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Meditation of Archbishop Pizzaballa: Third Sunday of Lent, Year A, 2020

Published: March 12 Thu, 2020

Meditation of Archbishop Pizzaballa: Third Sunday of Lent, Year A, 2020 Available in the following languages:

March 15, 2020

Third Sunday of Lent, Year A

The readings of the Sundays of Lent, particularly those of Year A which we are living, offer us a path of growth for living as disciples. Today’s passage, together with those of the next few Sundays, constitutes a lengthy baptismal catechesis that we cannot fully appreciate. We will, therefore, limit ourselves only to a few ideas.

On the First Sunday of Lent, we were taken to the desert, where knowing our hearts have been given to us, where who we are and to whom we belong have been revealed to us. On the Second Sunday, the disciple learns on a high mountain, gradually, to listen and see Jesus, His life in the total gift of self.

On this Third Sunday, discovering which desire dwells deeply in us is given to us.

The location where this happens is Sychar, a city of Samaria where Jesus, coming from Judea and going to Galilee, tired from the journey, stops at a well while His disciples go to the city to stock up on food (John 4:3-8). Here Jesus meets a Samaritan woman and begins a long and complex dialogue with her, in which the two conversationalists seem not to understand each other.

Yet this woman, who always seems to misunderstand the words of Jesus, gradually comes in small steps to the faith.

The first step is given by the fact that Jesus simply speaks to her: it is He and not her, that begins the conversation. This creates a great astonishment in the woman: “How can you, a Jew, ask me, a Samaritan woman, for a drink?” (Jn 8:9). Actually, Jesus could and should have avoided this dialogue, for various reasons: because, first of all, His partner in conversation is a Samaritan woman and therefore a sort of heretic; also because she is living with a man who is not her husband and therefore, by law, she is considered an adulteress, a sinner; and finally, simply because she is a woman, and no Teacher of the Law would have stopped in public to speak with a woman.

Jesus, instead, speaks to her. “I am he, who speaking with you,” He will tell her at the end of the dialogue (Jn 4:26).

And He speaks to her not by reproaching her, and not even a catechesis; much more simply, He asks her for a drink.

The second step leads the woman to understand that there is something about herself that escapes her, something that’s missing in her, that can only be revealed to her: “If you knew the gift of God…” (Jn 4:16).

Sometimes we may think, like the Samaritan woman, that our life is entirely what we already know, in the habits that make up our daily life, in our past, but this is not so. Our true colors are still before us.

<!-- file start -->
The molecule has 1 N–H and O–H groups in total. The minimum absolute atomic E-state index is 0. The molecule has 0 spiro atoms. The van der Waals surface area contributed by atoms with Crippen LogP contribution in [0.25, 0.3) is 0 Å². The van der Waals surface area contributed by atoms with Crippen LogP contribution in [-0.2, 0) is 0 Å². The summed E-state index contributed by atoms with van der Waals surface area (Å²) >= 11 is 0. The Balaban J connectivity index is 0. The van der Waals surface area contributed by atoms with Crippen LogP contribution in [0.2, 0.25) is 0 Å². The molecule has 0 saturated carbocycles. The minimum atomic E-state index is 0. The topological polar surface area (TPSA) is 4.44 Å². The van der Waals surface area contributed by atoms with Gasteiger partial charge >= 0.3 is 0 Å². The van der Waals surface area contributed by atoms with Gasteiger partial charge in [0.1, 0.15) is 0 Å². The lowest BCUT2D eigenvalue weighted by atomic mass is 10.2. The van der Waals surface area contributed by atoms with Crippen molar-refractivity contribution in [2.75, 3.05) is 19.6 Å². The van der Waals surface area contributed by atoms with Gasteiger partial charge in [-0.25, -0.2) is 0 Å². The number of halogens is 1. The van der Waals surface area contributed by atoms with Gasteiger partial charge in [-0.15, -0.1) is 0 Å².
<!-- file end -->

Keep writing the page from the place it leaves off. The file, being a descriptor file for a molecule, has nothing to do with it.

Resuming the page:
What is this gift which the woman thirsts for without knowing it?

It’s not that of water, as she thought. The thirst that lives in her is that of worshiping the Father in spirit and truth (Jn 4:23), in other words, to worship Him in love.

Truth, in John, is the plan of salvation that God has for humanity, the plan that Jesus came to fulfill, that by which the communion between God and man is restored: this is the real thirst of man.

And the woman of Samaria is in a certain manner a symbol of a lost humanity, drained by the effort of chasing after loves that do not satisfy thirst.

It is only within this relationship of Jesus, of the dialogue with Him, that the horizon opens again: we are not made for anything that is below this call to love.

Just as it was Jesus to start the dialogue, so it is He that also concludes it.

And He concludes it with an affirmation in the face of which the woman has nothing to say: This important statement of Jesus, “I am He that is speaking with you,” says that the One who knows and fills the thirst of man is present now, and there are no other words to add.

Now the space for faith opens, which the woman begins with a race towards the city, towards her people, to whom she repeats the invitation that had resounded in Jesus’ first words to His disciples: “Come and you will see” (Jn 1:39).

After that, the woman disappears, and the space for faith is opened for others, like a contagious meeting of good: “Many more began to believe in him because of his word, and they said to the woman, «We no longer believe because of your word; for we have heard for ourselves, and we know that this is truly the savior of the world»” (Jn 4:41-42).

+ Pierbattista